- ~35 minutes from the Nashville Airport: Spring Hill is 35 minutes away from BNA (one of the fastest growing airports in the country). As someone who has picked up and dropped off family almost a dozen times so far, traffic is rarely backed up.
- ~20 minutes to Franklin & Columbia: There's a ton of shopping, a nice downtown, and all kinds of things to do in Franklin. Columbia (similar vibes to downtown Franklin, but not as uppity) is also 20 minutes to the south (depending on where you are located in SH)
- Reasonable cost of living: home prices have appreciated significantly over the last couple of years, but property taxes are half as much as I was paying in Maine. Additionally, there's no income tax. This means you have more money in your pocket compared to other states in the country.
- I don't feel like I'm missing out on anything: I don't feel like I'm missing out on something better. I'm always excited to come back into town.
- Massive homeschooling community: I threw this one in because I was homeschooled for a few years growing up. I've never seen so many awesome activities, tutorials, and things for homeschoolers to do. It's incredible.
- Generous community: the community is very engaged and generous. For example, a bunch of random people banded together and bought this kid a brand-new car for Christmas. I'm constantly seeing cool ways the community is helping neighbors.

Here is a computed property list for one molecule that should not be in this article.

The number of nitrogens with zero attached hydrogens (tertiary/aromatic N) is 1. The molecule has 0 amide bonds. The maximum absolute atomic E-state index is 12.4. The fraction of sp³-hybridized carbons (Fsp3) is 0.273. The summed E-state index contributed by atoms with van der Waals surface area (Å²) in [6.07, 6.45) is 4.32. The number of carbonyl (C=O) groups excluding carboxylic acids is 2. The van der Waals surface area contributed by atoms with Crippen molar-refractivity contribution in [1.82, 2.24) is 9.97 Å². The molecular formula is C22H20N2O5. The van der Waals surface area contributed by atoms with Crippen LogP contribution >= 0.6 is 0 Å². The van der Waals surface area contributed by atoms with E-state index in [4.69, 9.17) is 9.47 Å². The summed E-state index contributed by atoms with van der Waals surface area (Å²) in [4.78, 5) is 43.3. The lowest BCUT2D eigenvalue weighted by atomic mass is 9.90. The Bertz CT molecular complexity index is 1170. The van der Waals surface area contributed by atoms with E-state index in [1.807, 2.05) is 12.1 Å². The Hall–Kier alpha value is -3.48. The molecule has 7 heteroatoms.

Now, let's talk about the worst parts of living in Spring Hill...
The downsides to living in Spring Hill, TN
In no particular order:
- Traffic: I lived in Boston for a few years and traffic in Spring Hill is nothing compared to that. Traffic in the Northeast is cutthroat, down here, not so much. With that being said, the city has grown so much that the roads are struggling. Now, the city is playing catch-up (there's a new 65 exit coming in near my house, which I'm excited about), but you should expect to sit in traffic, especially during rush hour or school pickup times.
- Growing pains: Similar to traffic, the city is experiencing growing pains. I know the schools are struggling to keep up with the population growth for example. It's also crazy at times how much new construction is going on here...it can be difficult to keep up.
- If you don't work remotely, you WILL need to commute to work: there's very few offices in Spring Hill, so if you are a white-collar worker who isn't working remotely, you will DEFINITELY need to commute. Don't plan on finding a job right in your backyard.
- It's nearly impossible to find soft-serve ice cream: Someone...please open a soft-serve ice cream shop. I'm dying.
Honestly, that's all I can think of. It's stuff I feel reasonably confident the city will figure out over the next 3-5 years.
You will like Spring Hill if you...
- Have children or plan on having them in the near future
- Don't mind hanging out around the house or in the neighborhood
- Don't need to go out painting the town at night with your friends
- Don't mind living close to neighbors (i.e. - you won't have an acre of land)
- Don't mind sitting in traffic
- Don't mind taking the family to Chik-fil-A for dinner because you don't need a fancy restaurant to have fun
- Have a golf cart and want to cruise around the neighborhood
- Are a Christian or appreciate this system of values (I mean, we live in the Bible belt after all)
You won't like Spring Hill if you...
- Need a walkable downtown with all the fancy shops (although we have one going in apparently)
- Are single in your 20s (move to Columbia or hang out in Nashville instead)
- Hate suburban living
- Can't live near a Republican
In conclusion, move here
If you are thinking about moving to Spring Hill, drop me a note. I'd be happy to answer any questions you have. I'll do a bit more writing over the months ahead on this website to showcase the stuff that I learn living here..like what county Spring Hill is as well as some other useful guides :)